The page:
posted on Sep, 11 2013 @ 07:45 PM
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reply to post by Alchemst7
 


WOW! How many volts is that coil generating??? I have a background in Electronic Engineering so I love that kind of stuff
Thanks for sharing!



posted on Sep, 11 2013 @ 07:50 PM
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reply to post by Panic2k11
 


Oh I'm well aware of the climate changing. It's been dramatic up here in the prairie provinces of Canada. The sun burns almost instantly and the flash floods and hail have been intensifying over the years.

Here's a Story you may be interested in.

CBC: Record heat wave bakes Canada's North

Peace



posted on Sep, 11 2013 @ 07:52 PM
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reply to post by modified device
 


If you've witnessed storms that intense then, I envy you my friend. lol



posted on Sep, 11 2013 @ 07:57 PM
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reply to post by symptomoftheuniverse
 


I wouldn't say "impossible". It could very well be what the woman in this video says: Heat Lightning.

Wiki: Heat Lightning

ETA: I've witnessed this myself on multiple occasions with lightning directly above my head but no thunder. Makes for a great light show in the clouds.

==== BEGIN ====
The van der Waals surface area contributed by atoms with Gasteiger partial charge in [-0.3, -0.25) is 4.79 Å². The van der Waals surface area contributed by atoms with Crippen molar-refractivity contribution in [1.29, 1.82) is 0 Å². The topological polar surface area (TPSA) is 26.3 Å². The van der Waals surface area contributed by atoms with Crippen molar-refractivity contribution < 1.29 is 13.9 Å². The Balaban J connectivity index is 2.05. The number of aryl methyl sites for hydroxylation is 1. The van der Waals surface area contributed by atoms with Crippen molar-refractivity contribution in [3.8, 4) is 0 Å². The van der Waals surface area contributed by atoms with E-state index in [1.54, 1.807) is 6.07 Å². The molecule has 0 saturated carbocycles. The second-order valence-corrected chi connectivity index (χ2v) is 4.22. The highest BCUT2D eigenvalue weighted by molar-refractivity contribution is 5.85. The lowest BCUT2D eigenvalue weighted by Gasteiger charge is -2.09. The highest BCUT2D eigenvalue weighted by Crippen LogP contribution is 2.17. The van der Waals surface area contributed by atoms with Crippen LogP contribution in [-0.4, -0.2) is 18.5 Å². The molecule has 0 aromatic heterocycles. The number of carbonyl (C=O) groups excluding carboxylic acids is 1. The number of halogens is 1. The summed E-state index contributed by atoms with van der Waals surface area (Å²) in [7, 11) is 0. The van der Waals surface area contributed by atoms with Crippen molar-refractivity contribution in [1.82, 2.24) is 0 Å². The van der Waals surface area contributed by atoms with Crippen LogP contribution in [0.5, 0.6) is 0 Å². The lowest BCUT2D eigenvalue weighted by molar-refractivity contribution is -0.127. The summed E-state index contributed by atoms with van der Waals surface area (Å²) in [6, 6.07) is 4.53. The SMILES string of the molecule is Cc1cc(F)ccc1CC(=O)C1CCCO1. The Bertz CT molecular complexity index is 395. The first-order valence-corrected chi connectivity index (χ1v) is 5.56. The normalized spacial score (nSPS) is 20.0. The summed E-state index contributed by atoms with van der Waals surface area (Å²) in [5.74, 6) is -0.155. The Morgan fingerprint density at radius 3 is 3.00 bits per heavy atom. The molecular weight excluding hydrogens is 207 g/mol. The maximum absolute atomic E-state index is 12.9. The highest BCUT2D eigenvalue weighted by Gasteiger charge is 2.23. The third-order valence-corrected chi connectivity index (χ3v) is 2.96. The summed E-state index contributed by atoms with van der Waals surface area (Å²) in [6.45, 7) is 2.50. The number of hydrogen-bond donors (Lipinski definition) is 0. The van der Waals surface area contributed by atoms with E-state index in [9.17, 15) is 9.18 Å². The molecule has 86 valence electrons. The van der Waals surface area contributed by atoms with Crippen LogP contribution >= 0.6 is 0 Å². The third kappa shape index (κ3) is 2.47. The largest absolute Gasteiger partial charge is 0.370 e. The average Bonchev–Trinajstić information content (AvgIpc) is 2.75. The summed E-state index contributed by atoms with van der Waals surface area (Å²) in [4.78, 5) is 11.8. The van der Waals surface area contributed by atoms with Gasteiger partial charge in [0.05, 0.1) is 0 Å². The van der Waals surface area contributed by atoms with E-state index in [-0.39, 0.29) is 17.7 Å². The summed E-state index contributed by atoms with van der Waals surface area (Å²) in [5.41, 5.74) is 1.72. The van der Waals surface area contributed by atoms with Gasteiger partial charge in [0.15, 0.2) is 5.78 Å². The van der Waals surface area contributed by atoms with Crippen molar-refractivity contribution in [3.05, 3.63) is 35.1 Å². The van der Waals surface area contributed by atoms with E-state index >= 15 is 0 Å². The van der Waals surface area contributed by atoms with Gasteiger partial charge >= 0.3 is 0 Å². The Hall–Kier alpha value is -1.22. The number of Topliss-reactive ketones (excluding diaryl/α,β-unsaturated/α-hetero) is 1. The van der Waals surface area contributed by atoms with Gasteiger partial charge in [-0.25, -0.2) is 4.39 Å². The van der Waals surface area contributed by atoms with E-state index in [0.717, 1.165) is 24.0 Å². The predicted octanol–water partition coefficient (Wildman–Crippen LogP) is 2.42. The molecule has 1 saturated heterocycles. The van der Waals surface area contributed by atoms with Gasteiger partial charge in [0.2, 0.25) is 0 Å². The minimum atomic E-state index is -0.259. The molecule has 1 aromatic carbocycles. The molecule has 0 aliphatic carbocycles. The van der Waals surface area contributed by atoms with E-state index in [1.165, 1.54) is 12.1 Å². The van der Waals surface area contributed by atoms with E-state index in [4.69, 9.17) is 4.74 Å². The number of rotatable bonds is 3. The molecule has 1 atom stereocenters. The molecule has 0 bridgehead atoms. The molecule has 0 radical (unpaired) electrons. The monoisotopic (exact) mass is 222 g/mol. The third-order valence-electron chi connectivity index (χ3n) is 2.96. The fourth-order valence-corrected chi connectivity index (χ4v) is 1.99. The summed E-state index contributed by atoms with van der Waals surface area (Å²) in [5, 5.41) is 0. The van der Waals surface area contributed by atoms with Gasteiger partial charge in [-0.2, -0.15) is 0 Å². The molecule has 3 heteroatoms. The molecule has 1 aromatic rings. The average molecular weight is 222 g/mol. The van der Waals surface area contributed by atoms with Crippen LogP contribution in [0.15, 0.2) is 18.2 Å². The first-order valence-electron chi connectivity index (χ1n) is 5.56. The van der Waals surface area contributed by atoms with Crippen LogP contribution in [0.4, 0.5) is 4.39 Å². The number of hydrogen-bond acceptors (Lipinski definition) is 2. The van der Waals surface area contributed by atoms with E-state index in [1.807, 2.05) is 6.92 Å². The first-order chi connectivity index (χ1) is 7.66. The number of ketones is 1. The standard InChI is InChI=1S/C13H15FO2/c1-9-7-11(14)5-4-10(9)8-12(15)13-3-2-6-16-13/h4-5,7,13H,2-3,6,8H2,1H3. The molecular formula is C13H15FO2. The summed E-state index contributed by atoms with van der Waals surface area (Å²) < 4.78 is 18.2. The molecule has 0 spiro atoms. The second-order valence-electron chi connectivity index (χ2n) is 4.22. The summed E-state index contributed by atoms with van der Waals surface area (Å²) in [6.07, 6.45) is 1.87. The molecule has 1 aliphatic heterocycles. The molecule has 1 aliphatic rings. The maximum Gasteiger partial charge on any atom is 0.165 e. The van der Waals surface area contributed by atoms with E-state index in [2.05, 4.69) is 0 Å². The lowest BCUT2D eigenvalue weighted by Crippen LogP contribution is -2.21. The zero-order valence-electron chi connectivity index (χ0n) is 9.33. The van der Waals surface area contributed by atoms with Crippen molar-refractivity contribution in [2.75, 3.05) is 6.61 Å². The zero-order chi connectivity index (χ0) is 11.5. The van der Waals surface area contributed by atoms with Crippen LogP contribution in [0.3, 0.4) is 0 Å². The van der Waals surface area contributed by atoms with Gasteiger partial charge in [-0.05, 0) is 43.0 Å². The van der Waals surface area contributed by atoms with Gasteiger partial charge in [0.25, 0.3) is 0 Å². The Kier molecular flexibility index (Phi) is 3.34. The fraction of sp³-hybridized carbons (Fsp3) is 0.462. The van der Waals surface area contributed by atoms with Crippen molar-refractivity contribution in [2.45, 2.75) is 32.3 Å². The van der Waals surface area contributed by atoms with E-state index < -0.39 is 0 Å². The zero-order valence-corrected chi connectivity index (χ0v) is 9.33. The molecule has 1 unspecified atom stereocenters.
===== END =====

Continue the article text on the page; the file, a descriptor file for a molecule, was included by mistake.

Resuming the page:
edit on 11-9-2013 by AeonStorm because: ETA



posted on Sep, 11 2013 @ 08:06 PM
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I love the comment "Oh wow, double lightning. What does it mean?"
Seriously though, I live in Oklahoma and we get that all the time. That F5 tornado that came through a few months ago was less than a half mile from my house. I watched it go by. It was starting to dissipate by that time though. It was still pretty impressive to see though.



posted on Sep, 11 2013 @ 08:13 PM
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reply to post by ratcals
 


Thanks for the reply ratcals. I had no idea that spectacles like this were a common occurrence in Oklahoma. I've seen plenty of crazy tornado footage from Tornado Alley but not light shows like in the video.



posted on Sep, 11 2013 @ 08:20 PM
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Yes, in north Texas, too....up close though, they make thunder...last sometimes two hours....move slowly...always after dark....



posted on Sep, 11 2013 @ 08:20 PM